THREE PUNCH COMBO — It’s a point I keep harping on but good matchmaking makes good fights. And good fights bring back buzz to the sport which brings back the fans. Though the participants on Thursday’s Golden Boy show on ESPN are not the biggest names, they are solid fighters who are well matched and should provide excellent action in competitive fights.
The main event is a super lightweight affair between Michael Perez (24-2-2, 11 KO’s) of Newark, NJ and Argentina’s Marcelino Lopez (32-1-1, 17 KO’s). Perez is known for making action fights. He is a natural boxer puncher but when he gets hit his instinct is to throw back immediately. He is coming off a tough loss to Petr Petrov in a title elimination fight and needs a win to still be considered a relative contender.
Lopez is unknown to US fight fans as he has fought most of his career in Argentina. He is also a boxer puncher like Perez and likes to work behind a very solid jab. Lopez’s best punch is his left hook and he likes to throw that punch to the head as well as body working behind the jab. Though he does not possess one punch power, Lopez can be described as having heavy hands and his punches tend to have a cumulative effect as a fight progresses.
This fight is very evenly matched. They both have similar styles and very similar skill sets. Neither has blazing speed and neither can count defense as a strong suit. Both are willing to take a few punches to get in their own shots. In particular, Lopez has a tendency of allowing opponents to throw while he covers up looking to counter with the left. I think we will see a solid competitive fight with plenty of action and probably in spots a slugfest will ensue.
The co-feature is an interesting fight between welterweights Rashidi Ellis (17-0, 12 KO’s) and John Karl Sosa (13-2, 6 KO’s). Ellis is coming off an explosive one round knockout of Eddie Gomez in a fight where many felt Gomez would rise to the occasion. Instead, it was Ellis flashing both speed and power in destroying Gomez. The win put Ellis on the map as a welterweight to watch and his opponent on Thursday was himself once on that map before suffering back to back losses his last two times out. Still, Sosa is no pushover. This is an interesting test for Ellis coming off such a scintillating performance. If he can look impressive again, Ellis will certainly be in line for something much bigger later this year.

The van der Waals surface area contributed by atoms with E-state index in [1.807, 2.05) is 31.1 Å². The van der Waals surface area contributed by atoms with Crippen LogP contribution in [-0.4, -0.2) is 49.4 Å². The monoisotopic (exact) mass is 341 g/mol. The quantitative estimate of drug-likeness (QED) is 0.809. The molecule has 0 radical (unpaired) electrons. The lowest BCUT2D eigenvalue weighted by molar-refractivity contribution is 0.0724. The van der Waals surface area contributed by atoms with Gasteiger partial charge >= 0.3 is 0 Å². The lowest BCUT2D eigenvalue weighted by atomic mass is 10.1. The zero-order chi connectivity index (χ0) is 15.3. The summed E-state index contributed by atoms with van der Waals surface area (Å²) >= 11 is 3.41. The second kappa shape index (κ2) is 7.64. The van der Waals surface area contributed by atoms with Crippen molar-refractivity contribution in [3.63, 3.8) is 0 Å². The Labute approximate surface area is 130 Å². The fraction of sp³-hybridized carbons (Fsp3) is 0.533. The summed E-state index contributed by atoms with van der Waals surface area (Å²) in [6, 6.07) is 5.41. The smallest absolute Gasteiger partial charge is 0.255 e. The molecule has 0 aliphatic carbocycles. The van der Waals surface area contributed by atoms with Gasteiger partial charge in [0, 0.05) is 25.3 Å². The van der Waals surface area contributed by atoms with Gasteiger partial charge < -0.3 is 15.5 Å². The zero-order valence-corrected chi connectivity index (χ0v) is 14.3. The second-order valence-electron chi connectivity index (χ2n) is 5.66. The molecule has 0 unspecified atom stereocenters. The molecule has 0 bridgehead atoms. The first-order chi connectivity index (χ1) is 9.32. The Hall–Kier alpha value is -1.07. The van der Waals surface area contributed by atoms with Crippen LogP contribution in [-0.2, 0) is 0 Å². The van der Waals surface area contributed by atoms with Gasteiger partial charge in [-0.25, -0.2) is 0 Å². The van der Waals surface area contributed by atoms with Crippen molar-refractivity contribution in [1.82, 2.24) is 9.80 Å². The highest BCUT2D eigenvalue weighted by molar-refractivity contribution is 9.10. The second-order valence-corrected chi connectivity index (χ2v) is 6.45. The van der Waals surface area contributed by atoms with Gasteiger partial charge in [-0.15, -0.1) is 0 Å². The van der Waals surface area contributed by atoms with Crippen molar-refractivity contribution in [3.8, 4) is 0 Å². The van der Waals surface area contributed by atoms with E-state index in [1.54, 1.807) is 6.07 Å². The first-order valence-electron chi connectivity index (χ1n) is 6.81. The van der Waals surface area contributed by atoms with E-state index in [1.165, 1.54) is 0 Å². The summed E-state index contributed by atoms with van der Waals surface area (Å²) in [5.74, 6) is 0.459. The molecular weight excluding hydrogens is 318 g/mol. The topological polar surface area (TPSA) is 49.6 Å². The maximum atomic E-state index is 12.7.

Golden Boy has put together a very nice card on Thursday and we should be in store for a good night of boxing. For fans of the sport, it should not be missed.
Julius Indongo’s Options
Julius Indongo scored a mild upset with a dominant twelve round unanimous decision win against Ricky Burns to unify the IBF, IBO and WBA super lightweight titles. Indongo, a total mystery entering this fight, positioned himself for some lucrative options.
The most likely option appears to be a fight with former lightweight belt holder Anthony Crolla. Crolla has expressed an interest in moving up a weight class following his two losses to Jorge Linares. He is a big name as well as a big draw in the UK. From a financial perspective, there is no other opponent for Indongo that could be as lucrative. In addition, Crolla is very beatable by a skilled boxer. Linares had an easy time with him in the rematch. Indongo is excellent at navigating range with his long reach and sharp jab. He would make it very difficult for Crolla to work his way inside where Crolla would need to be to have any success. So from a financial as well as matchmaking point of view, Crolla makes sense next for Indongo.
If Indongo decides he does not want to head back to Europe, he has plenty of other options. The IBF number one ranked contender is Sergey Lipinets and his team is pushing for a fight with Indongo. It would be a fight that would most likely take place in the United States and though maybe not as lucrative as a Crolla fight would get Indongo exposure in the US. Such a fight would likely find a bigger US television platform than a Crolla fight given the fact that Lipinets is associated with PBC.